NASA Super Pressure Balloon Launch Delayed Yet Again
The wind was again unsuitable for launching the balloon at the latest scheduled launch time of 7.50 a.m on Monday.
NASA finally launches its super pressure balloon aimed to make a 100-day flight. Representative Image. (Image: Reuters)
NASA has postponed its fifth attempt to launch a giant stadium-sized super pressure balloon (SPB) from Wanaka, New Zealand, due to poor weather, the media reported.
The wind was again unsuitable for launching the balloon at the latest scheduled launch time of 7.50 a.m on Monday, the New Zealand Herald reported on Monday.
"The wind direction today shifted toward the west, which ultimately led to today's cancellation after hours of waiting for the winds to align," NASA was quoted as saying.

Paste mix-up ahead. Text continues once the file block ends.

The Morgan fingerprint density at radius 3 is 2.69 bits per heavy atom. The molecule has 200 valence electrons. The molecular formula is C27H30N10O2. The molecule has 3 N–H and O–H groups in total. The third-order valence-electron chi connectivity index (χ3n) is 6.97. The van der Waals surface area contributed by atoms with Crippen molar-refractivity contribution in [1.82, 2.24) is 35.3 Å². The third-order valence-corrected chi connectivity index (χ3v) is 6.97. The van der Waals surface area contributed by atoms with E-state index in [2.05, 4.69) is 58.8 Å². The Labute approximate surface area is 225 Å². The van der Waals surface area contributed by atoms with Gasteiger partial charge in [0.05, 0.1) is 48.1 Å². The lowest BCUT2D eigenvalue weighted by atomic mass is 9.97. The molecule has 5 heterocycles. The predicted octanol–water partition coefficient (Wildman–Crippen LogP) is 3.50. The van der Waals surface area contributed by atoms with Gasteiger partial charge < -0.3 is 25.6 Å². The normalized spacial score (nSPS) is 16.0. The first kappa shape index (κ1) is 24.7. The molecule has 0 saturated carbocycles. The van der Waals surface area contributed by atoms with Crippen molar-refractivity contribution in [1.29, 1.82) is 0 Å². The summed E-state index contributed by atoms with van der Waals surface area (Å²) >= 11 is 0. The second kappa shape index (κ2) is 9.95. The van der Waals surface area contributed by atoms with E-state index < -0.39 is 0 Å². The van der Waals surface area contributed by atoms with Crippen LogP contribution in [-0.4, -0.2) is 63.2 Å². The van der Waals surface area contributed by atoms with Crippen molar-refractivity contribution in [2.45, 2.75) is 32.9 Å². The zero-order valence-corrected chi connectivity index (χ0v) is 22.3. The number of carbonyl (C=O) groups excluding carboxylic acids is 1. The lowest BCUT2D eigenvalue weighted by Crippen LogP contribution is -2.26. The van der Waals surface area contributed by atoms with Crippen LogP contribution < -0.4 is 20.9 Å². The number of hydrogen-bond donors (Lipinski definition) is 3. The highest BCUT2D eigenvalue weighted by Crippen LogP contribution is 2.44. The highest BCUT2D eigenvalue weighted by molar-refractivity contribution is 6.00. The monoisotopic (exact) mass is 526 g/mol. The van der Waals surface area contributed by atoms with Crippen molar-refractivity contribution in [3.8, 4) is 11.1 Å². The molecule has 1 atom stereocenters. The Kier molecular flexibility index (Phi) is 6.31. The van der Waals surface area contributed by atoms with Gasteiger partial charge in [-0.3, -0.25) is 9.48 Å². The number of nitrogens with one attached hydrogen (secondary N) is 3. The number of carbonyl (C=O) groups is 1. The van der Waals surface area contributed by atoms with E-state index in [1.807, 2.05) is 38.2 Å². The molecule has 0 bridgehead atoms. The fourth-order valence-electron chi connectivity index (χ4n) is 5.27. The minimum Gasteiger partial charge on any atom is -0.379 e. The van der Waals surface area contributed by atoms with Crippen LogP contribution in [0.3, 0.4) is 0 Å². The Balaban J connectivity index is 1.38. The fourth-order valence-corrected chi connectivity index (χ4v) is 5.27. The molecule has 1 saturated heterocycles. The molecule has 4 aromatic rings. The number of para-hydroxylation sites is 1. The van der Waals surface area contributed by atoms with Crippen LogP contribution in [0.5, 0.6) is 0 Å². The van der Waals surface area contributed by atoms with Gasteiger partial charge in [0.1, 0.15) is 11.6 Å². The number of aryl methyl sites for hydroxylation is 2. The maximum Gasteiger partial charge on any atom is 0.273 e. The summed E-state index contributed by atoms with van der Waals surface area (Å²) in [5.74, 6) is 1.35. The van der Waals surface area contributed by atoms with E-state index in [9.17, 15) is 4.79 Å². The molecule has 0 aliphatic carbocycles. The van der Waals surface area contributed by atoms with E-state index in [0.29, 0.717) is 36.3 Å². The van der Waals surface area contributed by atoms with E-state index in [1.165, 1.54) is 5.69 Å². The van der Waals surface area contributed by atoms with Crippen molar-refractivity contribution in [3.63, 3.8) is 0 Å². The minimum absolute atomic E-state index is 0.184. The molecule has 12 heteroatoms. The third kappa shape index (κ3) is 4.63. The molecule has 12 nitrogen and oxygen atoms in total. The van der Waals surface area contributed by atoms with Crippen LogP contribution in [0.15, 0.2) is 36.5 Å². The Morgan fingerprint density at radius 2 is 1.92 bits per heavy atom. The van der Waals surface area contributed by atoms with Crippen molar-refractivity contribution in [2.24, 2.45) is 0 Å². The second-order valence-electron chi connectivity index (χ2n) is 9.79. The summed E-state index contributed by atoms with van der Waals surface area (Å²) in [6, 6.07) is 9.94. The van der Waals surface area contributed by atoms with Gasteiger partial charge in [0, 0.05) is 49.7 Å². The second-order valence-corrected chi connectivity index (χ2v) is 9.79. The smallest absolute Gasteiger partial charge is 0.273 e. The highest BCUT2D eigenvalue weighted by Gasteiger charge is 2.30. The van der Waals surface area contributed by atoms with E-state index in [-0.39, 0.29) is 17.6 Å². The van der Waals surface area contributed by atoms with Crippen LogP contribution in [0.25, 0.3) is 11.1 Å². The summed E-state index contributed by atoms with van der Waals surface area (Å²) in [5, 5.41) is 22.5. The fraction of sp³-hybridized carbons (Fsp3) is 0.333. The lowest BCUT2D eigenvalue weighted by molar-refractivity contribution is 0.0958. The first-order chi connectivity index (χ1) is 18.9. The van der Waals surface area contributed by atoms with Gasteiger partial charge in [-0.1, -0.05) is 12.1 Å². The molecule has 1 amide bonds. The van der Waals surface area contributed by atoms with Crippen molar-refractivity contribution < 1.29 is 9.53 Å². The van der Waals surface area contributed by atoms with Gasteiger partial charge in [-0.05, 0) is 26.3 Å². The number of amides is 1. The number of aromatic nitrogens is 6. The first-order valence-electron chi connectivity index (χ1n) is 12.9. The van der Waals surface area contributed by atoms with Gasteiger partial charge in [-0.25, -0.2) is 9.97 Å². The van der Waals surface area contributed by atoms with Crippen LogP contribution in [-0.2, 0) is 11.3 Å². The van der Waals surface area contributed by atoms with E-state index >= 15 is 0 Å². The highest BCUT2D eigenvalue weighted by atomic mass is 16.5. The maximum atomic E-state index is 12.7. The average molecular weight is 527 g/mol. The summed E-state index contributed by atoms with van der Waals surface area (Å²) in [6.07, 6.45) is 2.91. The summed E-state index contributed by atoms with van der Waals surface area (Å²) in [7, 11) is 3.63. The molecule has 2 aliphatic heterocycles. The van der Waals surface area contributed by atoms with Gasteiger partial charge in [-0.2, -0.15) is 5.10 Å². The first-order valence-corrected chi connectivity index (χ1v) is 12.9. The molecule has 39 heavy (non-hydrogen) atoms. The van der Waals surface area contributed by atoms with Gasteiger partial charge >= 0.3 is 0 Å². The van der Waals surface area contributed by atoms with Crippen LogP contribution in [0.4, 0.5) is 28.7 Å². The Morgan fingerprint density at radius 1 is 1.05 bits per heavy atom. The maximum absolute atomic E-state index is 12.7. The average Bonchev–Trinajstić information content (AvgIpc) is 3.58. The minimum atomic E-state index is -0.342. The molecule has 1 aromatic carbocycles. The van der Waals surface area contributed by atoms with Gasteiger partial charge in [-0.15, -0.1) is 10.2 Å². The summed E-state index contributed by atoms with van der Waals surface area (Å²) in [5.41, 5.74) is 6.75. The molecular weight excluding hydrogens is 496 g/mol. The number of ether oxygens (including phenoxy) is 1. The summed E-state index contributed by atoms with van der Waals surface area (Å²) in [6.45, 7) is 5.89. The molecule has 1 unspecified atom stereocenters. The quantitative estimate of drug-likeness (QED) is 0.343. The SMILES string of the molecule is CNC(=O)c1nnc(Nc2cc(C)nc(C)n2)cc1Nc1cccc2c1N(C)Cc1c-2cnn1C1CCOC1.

"We were as close as we've ever been in this campaign for launching, but the wind direction simply wouldn't support taking the next steps of bringing the balloon out and beginning inflation operations," said mission director Gabe Garde.
NASA will continue to assess the weather daily to determine if conditions will support a launch attempt.
The balloon is designed to carry a pioneering telescope to detect ultra-high-energy cosmic rays from near space.
The purpose of the flight is to test and validate the SPB technology with the goal of long-duration flight at mid-latitudes.
In addition, the University of Chicago's Extreme Universe Space Observatory on a Super Pressure Balloon (EUSO-SPB) is a mission of opportunity flying on the 2017 SPB test flight.
EUSO-SPB is designed to detect high-energy cosmic rays originating from outside our galaxy as they penetrate the Earth's atmosphere.
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